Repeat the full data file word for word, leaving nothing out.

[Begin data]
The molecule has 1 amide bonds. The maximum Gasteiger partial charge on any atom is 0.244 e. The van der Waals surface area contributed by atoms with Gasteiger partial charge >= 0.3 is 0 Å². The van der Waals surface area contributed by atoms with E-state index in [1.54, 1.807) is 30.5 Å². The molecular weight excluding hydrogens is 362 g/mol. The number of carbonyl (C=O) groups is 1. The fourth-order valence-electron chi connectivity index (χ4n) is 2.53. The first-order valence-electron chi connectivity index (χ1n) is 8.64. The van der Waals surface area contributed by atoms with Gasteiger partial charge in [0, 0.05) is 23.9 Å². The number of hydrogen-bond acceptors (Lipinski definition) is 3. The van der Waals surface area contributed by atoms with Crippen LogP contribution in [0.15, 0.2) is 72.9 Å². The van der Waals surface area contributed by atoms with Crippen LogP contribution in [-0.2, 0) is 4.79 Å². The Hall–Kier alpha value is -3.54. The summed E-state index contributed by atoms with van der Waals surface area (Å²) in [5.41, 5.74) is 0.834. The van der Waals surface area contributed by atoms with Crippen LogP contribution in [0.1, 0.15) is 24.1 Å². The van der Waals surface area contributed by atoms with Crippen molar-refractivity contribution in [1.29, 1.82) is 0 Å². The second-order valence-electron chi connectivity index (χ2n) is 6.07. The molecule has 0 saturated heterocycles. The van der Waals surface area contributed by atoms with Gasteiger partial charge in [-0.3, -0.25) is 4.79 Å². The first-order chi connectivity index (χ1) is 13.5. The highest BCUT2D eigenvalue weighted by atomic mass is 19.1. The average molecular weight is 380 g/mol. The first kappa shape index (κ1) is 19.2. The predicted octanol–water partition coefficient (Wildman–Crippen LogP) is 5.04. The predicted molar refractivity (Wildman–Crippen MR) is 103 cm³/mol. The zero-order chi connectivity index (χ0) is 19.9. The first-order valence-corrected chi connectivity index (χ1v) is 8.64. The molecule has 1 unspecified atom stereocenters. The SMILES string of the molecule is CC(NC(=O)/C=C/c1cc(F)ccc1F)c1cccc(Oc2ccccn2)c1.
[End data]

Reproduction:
The molecule has 1 amide bonds. The maximum Gasteiger partial charge on any atom is 0.244 e. The van der Waals surface area contributed by atoms with Gasteiger partial charge >= 0.3 is 0 Å². The van der Waals surface area contributed by atoms with E-state index in [1.54, 1.807) is 30.5 Å². The molecular weight excluding hydrogens is 362 g/mol. The number of carbonyl (C=O) groups is 1. The fourth-order valence-electron chi connectivity index (χ4n) is 2.53. The first-order valence-electron chi connectivity index (χ1n) is 8.64. The van der Waals surface area contributed by atoms with Gasteiger partial charge in [0, 0.05) is 23.9 Å². The number of hydrogen-bond acceptors (Lipinski definition) is 3. The van der Waals surface area contributed by atoms with Crippen LogP contribution in [0.15, 0.2) is 72.9 Å². The van der Waals surface area contributed by atoms with Crippen LogP contribution in [-0.2, 0) is 4.79 Å². The Hall–Kier alpha value is -3.54. The summed E-state index contributed by atoms with van der Waals surface area (Å²) in [5.41, 5.74) is 0.834. The van der Waals surface area contributed by atoms with Crippen LogP contribution in [0.1, 0.15) is 24.1 Å². The van der Waals surface area contributed by atoms with Crippen molar-refractivity contribution in [1.29, 1.82) is 0 Å². The second-order valence-electron chi connectivity index (χ2n) is 6.07. The molecule has 0 saturated heterocycles. The van der Waals surface area contributed by atoms with Gasteiger partial charge in [-0.3, -0.25) is 4.79 Å². The first-order chi connectivity index (χ1) is 13.5. The highest BCUT2D eigenvalue weighted by atomic mass is 19.1. The average molecular weight is 380 g/mol. The first kappa shape index (κ1) is 19.2. The predicted octanol–water partition coefficient (Wildman–Crippen LogP) is 5.04. The predicted molar refractivity (Wildman–Crippen MR) is 103 cm³/mol. The zero-order chi connectivity index (χ0) is 19.9. The first-order valence-corrected chi connectivity index (χ1v) is 8.64. The molecule has 1 unspecified atom stereocenters. The SMILES string of the molecule is CC(NC(=O)/C=C/c1cc(F)ccc1F)c1cccc(Oc2ccccn2)c1.